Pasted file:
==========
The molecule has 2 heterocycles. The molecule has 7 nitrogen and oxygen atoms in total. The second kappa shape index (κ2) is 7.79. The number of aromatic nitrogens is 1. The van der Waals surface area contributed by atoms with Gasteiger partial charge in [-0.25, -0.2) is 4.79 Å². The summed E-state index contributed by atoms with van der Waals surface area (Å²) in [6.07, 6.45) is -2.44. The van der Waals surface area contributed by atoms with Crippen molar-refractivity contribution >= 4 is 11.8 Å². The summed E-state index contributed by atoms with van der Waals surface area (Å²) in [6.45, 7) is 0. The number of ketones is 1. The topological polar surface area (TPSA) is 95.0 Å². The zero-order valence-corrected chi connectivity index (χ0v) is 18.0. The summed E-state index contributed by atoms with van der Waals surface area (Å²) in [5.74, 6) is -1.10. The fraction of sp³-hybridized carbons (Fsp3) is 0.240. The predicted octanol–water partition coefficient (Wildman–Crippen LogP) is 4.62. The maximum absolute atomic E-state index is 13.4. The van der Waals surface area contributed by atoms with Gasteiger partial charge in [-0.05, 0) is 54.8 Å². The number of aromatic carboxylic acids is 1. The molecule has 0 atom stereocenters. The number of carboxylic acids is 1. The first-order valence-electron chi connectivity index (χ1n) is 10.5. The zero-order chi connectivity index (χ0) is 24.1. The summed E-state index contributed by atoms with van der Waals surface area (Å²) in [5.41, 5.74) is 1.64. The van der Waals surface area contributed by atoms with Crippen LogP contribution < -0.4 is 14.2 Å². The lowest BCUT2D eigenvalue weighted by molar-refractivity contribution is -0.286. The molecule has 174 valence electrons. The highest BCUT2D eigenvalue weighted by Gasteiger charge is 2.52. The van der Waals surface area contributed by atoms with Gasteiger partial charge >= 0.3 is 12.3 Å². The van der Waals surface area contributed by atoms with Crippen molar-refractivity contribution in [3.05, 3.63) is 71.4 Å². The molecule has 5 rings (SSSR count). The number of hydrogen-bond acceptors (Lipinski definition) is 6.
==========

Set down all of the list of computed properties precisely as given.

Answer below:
The molecule has 2 heterocycles. The molecule has 7 nitrogen and oxygen atoms in total. The second kappa shape index (κ2) is 7.79. The number of aromatic nitrogens is 1. The van der Waals surface area contributed by atoms with Gasteiger partial charge in [-0.25, -0.2) is 4.79 Å². The summed E-state index contributed by atoms with van der Waals surface area (Å²) in [6.07, 6.45) is -2.44. The van der Waals surface area contributed by atoms with Crippen molar-refractivity contribution >= 4 is 11.8 Å². The summed E-state index contributed by atoms with van der Waals surface area (Å²) in [6.45, 7) is 0. The number of ketones is 1. The topological polar surface area (TPSA) is 95.0 Å². The zero-order valence-corrected chi connectivity index (χ0v) is 18.0. The summed E-state index contributed by atoms with van der Waals surface area (Å²) in [5.74, 6) is -1.10. The fraction of sp³-hybridized carbons (Fsp3) is 0.240. The predicted octanol–water partition coefficient (Wildman–Crippen LogP) is 4.62. The maximum absolute atomic E-state index is 13.4. The van der Waals surface area contributed by atoms with Gasteiger partial charge in [-0.05, 0) is 54.8 Å². The number of aromatic carboxylic acids is 1. The molecule has 0 atom stereocenters. The number of carboxylic acids is 1. The first-order valence-electron chi connectivity index (χ1n) is 10.5. The zero-order chi connectivity index (χ0) is 24.1. The summed E-state index contributed by atoms with van der Waals surface area (Å²) in [5.41, 5.74) is 1.64. The van der Waals surface area contributed by atoms with Crippen LogP contribution < -0.4 is 14.2 Å². The lowest BCUT2D eigenvalue weighted by molar-refractivity contribution is -0.286. The molecule has 174 valence electrons. The highest BCUT2D eigenvalue weighted by Gasteiger charge is 2.52. The van der Waals surface area contributed by atoms with Gasteiger partial charge >= 0.3 is 12.3 Å². The van der Waals surface area contributed by atoms with Crippen molar-refractivity contribution in [3.05, 3.63) is 71.4 Å². The molecule has 5 rings (SSSR count). The number of hydrogen-bond acceptors (Lipinski definition) is 6.